THE phenomenon of labor migration is closely intertwined with the economic development of the Association of Southeast Asian Nations (Asean) region. Asean member countries – which are either sending or receiving countries for migrant workers – have profited greatly from foreign labor.
According to a 2015 World Bank study, of the approximately 10 million foreign migrants living and working in Asean, around two-thirds, or some 6.8 million workers, are estimated to have come from within the region. In fact, among the Asean countries, the Philippines deployed the biggest number of workers to other member-states, ahead of Indonesia, based on International Labor Organization (ILO) data.
Meanwhile, the top destination countries in Asean for migrant workers, including overseas Filipino workers (OFWs) are Brunei, Singapore, Malaysia and Thailand.
This is why the Asean Consensus on the Protection and Promotion of the Rights of Migrant Workers—which was signed by the leaders of the member states during the recently concluded 31st Asean Summit in Manila last week—ought to be considered as a watershed moment for the regional organization.
The consensus (or “instrument,” as many of my colleagues in the Asean sectoral committees prefer to call it) details the general commitments made by member-states in the “Asean Declaration on the Protection and Promotion of the Rights of Migrant Workers” adopted in January 2007 in Cebu – more famously referred to by the Asean migrant labor advocates as the “Cebu Declaration.”
Whereas the declaration merely contained “motherhood statements” on the obligations and commitments of Asean member states to protect and promote the rights of migrant workers, the consensus embodies the specific rights of migrant workers, such as the right to hold their own passport, the right to file a labor complaint, and the right to freely move in the destination country, among others.
The consensus also enumerates the particular obligations of both sending and receiving countries to migrant workers such as the obligation to prohibit the overcharging of placement or recruitment fees, to issue regulations and guidelines prescribing clearly the terms and conditions of employment, to provide fair working conditions and remuneration, and to provide protection against violence and sexual harassment.
Some analysts find the inclusion of undocumented workers in the consensus an extraordinary accomplishment, with receiving states being obliged to “resolve the cases” of workers “who became undocumented through no fault of their own.”
As President Rodrigo Duterte proudly describes it, the consensus is a “landmark document that would strengthen social protection, access to justice, humane and fair treatment, and access to health services for our people.”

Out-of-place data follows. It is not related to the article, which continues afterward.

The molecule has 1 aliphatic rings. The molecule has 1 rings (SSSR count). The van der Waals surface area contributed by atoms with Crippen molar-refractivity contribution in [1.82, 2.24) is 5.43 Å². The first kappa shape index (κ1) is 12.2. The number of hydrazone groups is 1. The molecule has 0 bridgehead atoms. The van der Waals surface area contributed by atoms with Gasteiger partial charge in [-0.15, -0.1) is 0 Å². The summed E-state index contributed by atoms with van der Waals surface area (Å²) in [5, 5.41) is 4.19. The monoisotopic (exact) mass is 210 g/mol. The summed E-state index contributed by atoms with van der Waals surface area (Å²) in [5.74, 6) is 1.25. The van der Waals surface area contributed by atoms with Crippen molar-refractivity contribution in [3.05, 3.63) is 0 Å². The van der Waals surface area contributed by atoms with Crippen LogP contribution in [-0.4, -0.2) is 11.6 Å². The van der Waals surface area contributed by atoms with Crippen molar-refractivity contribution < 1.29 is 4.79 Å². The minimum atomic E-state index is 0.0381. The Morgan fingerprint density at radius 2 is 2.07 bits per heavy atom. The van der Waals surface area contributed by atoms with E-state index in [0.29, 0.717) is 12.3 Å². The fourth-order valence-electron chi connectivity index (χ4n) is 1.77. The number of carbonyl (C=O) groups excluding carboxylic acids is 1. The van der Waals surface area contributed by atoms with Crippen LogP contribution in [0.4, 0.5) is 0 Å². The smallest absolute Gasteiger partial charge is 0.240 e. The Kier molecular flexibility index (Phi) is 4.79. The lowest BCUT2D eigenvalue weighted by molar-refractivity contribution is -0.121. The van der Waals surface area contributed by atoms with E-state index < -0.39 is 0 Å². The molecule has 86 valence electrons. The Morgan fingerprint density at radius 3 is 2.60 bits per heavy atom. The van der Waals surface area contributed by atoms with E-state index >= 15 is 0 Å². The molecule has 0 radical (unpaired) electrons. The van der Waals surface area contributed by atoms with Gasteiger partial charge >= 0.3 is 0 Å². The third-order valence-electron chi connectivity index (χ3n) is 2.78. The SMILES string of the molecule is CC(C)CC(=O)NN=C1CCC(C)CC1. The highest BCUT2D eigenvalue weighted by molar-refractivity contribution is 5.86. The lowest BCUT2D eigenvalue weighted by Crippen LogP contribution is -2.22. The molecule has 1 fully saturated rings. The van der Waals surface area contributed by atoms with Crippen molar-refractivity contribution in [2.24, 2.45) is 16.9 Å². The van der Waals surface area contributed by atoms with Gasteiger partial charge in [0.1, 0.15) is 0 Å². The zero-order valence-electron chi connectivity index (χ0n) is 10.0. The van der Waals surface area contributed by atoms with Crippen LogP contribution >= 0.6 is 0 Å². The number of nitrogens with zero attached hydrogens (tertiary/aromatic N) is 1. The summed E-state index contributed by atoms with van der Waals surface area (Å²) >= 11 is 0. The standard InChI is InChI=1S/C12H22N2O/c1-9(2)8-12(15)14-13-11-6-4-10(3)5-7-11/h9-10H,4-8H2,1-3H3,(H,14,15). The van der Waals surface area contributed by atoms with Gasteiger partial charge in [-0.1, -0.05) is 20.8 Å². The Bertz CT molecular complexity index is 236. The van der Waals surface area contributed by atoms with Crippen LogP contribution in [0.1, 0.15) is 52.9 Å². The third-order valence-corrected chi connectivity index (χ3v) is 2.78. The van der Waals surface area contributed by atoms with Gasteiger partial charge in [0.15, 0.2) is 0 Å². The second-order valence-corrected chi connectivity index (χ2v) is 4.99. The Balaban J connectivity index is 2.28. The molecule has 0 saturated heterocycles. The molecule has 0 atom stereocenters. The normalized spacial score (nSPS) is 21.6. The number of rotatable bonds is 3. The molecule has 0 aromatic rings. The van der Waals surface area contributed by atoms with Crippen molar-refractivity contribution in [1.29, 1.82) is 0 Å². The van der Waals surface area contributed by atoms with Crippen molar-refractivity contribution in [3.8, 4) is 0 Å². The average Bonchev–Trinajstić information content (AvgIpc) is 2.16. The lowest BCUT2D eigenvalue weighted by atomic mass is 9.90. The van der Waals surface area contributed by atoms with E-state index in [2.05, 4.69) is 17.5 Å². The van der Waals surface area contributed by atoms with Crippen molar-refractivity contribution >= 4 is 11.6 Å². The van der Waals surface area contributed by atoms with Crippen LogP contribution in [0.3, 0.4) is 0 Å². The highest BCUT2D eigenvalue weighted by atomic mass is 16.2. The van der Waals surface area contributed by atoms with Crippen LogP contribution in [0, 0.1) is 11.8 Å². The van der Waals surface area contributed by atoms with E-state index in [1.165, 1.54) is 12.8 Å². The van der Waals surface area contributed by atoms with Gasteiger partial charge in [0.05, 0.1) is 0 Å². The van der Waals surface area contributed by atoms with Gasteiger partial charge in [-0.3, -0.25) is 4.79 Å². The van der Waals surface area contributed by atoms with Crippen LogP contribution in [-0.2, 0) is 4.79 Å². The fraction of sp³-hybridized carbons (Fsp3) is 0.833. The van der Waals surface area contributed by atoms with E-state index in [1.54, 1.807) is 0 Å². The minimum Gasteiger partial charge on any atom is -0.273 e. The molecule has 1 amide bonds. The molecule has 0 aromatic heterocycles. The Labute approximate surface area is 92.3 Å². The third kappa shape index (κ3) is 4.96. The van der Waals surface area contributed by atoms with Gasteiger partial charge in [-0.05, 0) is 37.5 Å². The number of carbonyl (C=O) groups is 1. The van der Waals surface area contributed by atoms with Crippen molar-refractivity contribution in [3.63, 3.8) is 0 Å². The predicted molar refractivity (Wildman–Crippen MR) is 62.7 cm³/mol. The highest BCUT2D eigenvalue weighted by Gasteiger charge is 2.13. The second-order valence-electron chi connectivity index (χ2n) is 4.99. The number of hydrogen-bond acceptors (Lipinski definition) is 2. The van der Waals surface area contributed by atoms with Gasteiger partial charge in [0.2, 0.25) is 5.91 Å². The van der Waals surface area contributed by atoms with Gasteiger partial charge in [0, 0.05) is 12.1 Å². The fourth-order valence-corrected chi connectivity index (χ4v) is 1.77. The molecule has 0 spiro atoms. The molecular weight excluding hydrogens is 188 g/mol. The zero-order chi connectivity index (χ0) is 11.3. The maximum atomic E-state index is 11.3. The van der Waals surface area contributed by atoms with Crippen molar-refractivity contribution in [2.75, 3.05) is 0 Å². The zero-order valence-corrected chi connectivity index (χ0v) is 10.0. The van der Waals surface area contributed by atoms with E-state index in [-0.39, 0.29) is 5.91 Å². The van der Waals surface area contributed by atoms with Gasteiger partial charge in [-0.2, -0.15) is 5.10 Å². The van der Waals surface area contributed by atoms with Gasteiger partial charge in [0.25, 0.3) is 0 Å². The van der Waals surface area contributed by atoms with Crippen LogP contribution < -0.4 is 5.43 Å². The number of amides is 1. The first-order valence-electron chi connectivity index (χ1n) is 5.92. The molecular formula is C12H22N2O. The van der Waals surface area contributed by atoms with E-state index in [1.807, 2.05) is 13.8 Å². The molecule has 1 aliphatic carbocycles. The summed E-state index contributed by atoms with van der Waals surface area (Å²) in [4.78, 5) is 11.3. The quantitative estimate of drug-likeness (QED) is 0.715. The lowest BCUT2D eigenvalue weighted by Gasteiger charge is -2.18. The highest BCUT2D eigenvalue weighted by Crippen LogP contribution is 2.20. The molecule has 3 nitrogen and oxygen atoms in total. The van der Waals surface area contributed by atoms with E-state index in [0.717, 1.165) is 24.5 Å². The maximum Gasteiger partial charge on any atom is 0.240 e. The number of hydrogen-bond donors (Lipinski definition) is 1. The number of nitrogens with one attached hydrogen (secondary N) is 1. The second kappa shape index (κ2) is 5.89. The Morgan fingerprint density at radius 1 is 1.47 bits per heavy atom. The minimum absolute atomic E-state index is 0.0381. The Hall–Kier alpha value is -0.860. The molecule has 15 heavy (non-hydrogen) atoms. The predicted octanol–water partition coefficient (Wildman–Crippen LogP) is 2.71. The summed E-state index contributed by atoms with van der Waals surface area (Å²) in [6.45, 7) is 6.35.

It is indeed a landmark agreement considering that it took the regional bloc a little over 10 years to finalize the consensus. Negotiations on the document have been deadlocked for years on some key issues.
To push the talks forward, the Philippines, through the Department of Labor and Employment led by Secretary Silvestre Bello 3rd, hosted three “retreats” to tackle the consensus: the Asean Labor Ministers’ Retreat (February 19-20, 2017 in Davao City), the Asean Special Senior Officials’ Retreat (March 20-21, 2017 at the Sofitel Philippine Plaza Hotel in Pasay City) and the finally, the Asean Senior Labor Officials’ Retreat held on August 25-26, 2017 at the Conrad Hotel in Pasay City, during which time the consensus was finally concluded.
There were also some backchannel discussions between top Asean labor officials to break the impasse in the negotiations. Unknown to the public, Bello even traveled to Indonesia in order to persuade his counterpart to sign off on the consensus.
Given the effort put in by many nameless and faceless Filipino officials over the past decade, the agreement should truly be considered a centerpiece of the country’s chairmanship of Asean. But it is an achievement not only of the Philippines but of all Asean member-states. Even the European Union (EU), which has been held up as a model for regional integration, has not been able to adopt a regional agreement for migration, let alone migrant rights.
Of course, there are the critics who deride the instrument for not being legally binding. The Asean member-states, however, have always worked together “in the spirit of consensus.” What is important, Bello says, is that the parties are aware of their specific obligations.
Besides, he explained, the consensus can be the impetus and foundation for forging bilateral agreements between Asean countries in order to give the accord more teeth.
To be clear, the battle for migrant rights does not end with the consensus. After the agreement, the Asean labor ministers’ task is to develop an action plan “to translate the Asean Consensus into concrete actions.”
From my perspective, this should include the creation of common or uniform labor and working condition standards for all Asean countries. The challenge, therefore, is for the regional bloc to create such an action plan before another decade ends.
I’m keeping my fingers crossed.